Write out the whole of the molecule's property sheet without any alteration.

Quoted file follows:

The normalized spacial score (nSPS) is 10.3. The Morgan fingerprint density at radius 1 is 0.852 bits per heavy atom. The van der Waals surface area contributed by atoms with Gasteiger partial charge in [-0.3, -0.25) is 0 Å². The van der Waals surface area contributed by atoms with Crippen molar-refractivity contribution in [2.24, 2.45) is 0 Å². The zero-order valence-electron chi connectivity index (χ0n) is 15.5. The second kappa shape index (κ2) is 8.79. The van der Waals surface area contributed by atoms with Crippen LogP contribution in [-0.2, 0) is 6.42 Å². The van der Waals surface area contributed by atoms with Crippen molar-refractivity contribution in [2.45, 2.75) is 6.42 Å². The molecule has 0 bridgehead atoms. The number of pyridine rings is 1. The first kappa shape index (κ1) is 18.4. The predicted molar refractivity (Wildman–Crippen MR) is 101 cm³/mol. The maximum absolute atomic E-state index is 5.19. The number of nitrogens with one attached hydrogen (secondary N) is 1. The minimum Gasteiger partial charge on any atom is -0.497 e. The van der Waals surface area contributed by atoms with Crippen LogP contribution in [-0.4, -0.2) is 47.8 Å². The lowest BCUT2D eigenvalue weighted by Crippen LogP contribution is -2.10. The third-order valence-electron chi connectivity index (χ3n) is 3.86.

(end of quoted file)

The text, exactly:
The normalized spacial score (nSPS) is 10.3. The Morgan fingerprint density at radius 1 is 0.852 bits per heavy atom. The van der Waals surface area contributed by atoms with Gasteiger partial charge in [-0.3, -0.25) is 0 Å². The van der Waals surface area contributed by atoms with Crippen molar-refractivity contribution in [2.24, 2.45) is 0 Å². The zero-order valence-electron chi connectivity index (χ0n) is 15.5. The second kappa shape index (κ2) is 8.79. The van der Waals surface area contributed by atoms with Crippen LogP contribution in [-0.2, 0) is 6.42 Å². The van der Waals surface area contributed by atoms with Crippen molar-refractivity contribution in [2.45, 2.75) is 6.42 Å². The molecule has 0 bridgehead atoms. The number of pyridine rings is 1. The first kappa shape index (κ1) is 18.4. The predicted molar refractivity (Wildman–Crippen MR) is 101 cm³/mol. The maximum absolute atomic E-state index is 5.19. The number of nitrogens with one attached hydrogen (secondary N) is 1. The minimum Gasteiger partial charge on any atom is -0.497 e. The van der Waals surface area contributed by atoms with Crippen LogP contribution in [-0.4, -0.2) is 47.8 Å². The lowest BCUT2D eigenvalue weighted by Crippen LogP contribution is -2.10. The third-order valence-electron chi connectivity index (χ3n) is 3.86.